The fear of being burned is a good fear to choose. You can be literally burned and metaphorically - when you burn your bridges or when somebody burns you, shuns you.

The fear of knowledge...I don't know anyone who is afraid of knowledge, but it might work. The fear of knowing too much? Or perhaps the fear of being stupid? The fear that everyone is smarter than you?

The fear of disasters...that one is interesting, because people do fear disasters. The trick is to make it personal as well - will he show up for personal disasters? Does he orchestrate the disasters or just takes advantage of them?

Ask yourself these questions before choosing the fear for your Fear.

Step Four: Be Creepy
The Fear Mythos includes many genres, but it is built on a base of Cosmic Horror and creepypasta. That means that, even if you don't intend to use your Fear in a horror-setting, it still needs to be creepy. The creepier the better, in fact.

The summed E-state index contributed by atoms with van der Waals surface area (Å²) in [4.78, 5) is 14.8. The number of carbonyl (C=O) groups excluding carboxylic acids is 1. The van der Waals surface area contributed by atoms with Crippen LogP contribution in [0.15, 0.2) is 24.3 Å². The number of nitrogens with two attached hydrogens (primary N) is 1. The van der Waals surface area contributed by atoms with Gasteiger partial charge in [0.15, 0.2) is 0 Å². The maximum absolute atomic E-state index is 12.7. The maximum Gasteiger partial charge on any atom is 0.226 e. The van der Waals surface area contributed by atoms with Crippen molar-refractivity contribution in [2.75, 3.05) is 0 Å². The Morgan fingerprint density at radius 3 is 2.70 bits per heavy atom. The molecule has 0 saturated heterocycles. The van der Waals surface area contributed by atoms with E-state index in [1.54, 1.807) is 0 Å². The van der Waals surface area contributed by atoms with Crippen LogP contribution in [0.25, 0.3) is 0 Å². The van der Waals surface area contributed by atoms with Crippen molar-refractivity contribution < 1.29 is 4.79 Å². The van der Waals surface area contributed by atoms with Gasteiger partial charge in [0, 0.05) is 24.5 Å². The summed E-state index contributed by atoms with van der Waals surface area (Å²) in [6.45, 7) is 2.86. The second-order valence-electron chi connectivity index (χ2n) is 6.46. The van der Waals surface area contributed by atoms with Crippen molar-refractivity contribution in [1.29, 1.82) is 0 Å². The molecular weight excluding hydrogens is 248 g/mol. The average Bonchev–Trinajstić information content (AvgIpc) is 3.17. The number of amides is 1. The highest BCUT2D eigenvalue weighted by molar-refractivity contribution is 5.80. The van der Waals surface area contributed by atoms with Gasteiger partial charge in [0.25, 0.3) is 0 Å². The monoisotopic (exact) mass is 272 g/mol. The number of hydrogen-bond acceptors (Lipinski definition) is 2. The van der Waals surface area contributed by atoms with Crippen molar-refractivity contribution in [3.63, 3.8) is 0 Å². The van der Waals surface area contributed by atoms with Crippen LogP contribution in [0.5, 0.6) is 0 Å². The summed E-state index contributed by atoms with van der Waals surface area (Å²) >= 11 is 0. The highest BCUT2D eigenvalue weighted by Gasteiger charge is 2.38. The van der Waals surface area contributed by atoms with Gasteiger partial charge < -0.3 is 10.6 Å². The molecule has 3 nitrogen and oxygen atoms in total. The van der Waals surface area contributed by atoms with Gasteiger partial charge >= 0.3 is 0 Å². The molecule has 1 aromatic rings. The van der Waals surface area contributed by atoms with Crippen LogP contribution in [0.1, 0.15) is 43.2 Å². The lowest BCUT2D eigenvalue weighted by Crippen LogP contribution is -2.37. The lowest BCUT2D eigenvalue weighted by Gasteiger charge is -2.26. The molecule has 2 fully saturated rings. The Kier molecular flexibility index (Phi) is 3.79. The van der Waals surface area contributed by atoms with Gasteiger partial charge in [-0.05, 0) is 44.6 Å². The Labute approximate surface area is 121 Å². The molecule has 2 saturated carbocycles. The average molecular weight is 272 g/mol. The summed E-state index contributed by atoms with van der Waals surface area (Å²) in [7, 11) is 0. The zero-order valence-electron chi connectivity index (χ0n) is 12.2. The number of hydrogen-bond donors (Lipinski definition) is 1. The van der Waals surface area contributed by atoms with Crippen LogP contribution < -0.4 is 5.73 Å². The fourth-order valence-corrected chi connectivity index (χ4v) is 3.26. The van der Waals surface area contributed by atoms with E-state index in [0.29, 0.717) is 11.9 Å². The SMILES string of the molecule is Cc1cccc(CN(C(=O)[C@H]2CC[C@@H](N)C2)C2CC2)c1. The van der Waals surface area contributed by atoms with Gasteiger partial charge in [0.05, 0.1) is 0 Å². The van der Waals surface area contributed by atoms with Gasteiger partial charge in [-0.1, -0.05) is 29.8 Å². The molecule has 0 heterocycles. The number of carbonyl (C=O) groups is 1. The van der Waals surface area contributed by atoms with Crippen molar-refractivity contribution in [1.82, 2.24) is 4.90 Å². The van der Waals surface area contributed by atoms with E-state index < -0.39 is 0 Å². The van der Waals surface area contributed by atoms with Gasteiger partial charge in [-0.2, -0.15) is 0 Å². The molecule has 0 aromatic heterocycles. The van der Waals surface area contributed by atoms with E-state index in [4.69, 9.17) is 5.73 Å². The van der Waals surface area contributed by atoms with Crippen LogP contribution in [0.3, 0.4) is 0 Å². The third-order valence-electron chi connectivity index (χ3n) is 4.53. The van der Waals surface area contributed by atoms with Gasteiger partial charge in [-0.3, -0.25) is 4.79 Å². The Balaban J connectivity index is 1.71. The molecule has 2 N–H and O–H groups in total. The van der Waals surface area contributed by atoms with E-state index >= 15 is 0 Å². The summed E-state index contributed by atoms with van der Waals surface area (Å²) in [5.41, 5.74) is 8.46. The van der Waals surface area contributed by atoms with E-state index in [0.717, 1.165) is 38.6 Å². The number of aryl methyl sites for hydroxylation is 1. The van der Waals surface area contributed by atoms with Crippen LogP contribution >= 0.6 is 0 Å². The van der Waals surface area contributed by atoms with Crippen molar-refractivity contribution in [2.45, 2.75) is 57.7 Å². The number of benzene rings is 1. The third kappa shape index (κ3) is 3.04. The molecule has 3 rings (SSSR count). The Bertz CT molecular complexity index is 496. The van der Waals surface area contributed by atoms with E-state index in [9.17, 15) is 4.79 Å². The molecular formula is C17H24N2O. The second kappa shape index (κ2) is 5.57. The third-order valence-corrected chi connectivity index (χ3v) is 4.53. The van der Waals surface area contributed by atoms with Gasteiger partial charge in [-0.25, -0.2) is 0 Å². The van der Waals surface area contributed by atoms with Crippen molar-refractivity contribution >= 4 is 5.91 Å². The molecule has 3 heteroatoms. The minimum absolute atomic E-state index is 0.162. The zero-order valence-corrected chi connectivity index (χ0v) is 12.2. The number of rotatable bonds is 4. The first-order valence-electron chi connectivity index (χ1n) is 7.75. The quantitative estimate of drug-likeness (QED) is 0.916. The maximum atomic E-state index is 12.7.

In the original thread for the Fear Mythos (which I recommend everyone read), we didn't start listing Fear attributes and realms and powers and stuff. We just listed things we thought could be creepy. And Blancmange had a very nice suggestion, too:
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Well, most of them seem to have the appearance of fairly normal humans, perhaps with an unusual texture or face. That, by itself, does not Uncanny Valley make. How do they move? How do they speak? How can you make them stranger and eerier than just a creepy person wearing a mask? (There's far more to Slender Man than "tall fellow with no face", for instance.)


And then look at DJay's suggestions: he actually suggests five water-type elementals. All of them are based on creepiness and water. And yet, he ended up picking and choosing and combining two of them into one that he felt was even stronger.

Do you have a lot of ideas? Well, you can post them all...or you can choose the best one and then try to make it stronger. I don't mean list all it's powers - I mean, write some examples with it, make it seem creepy and scary and horrific.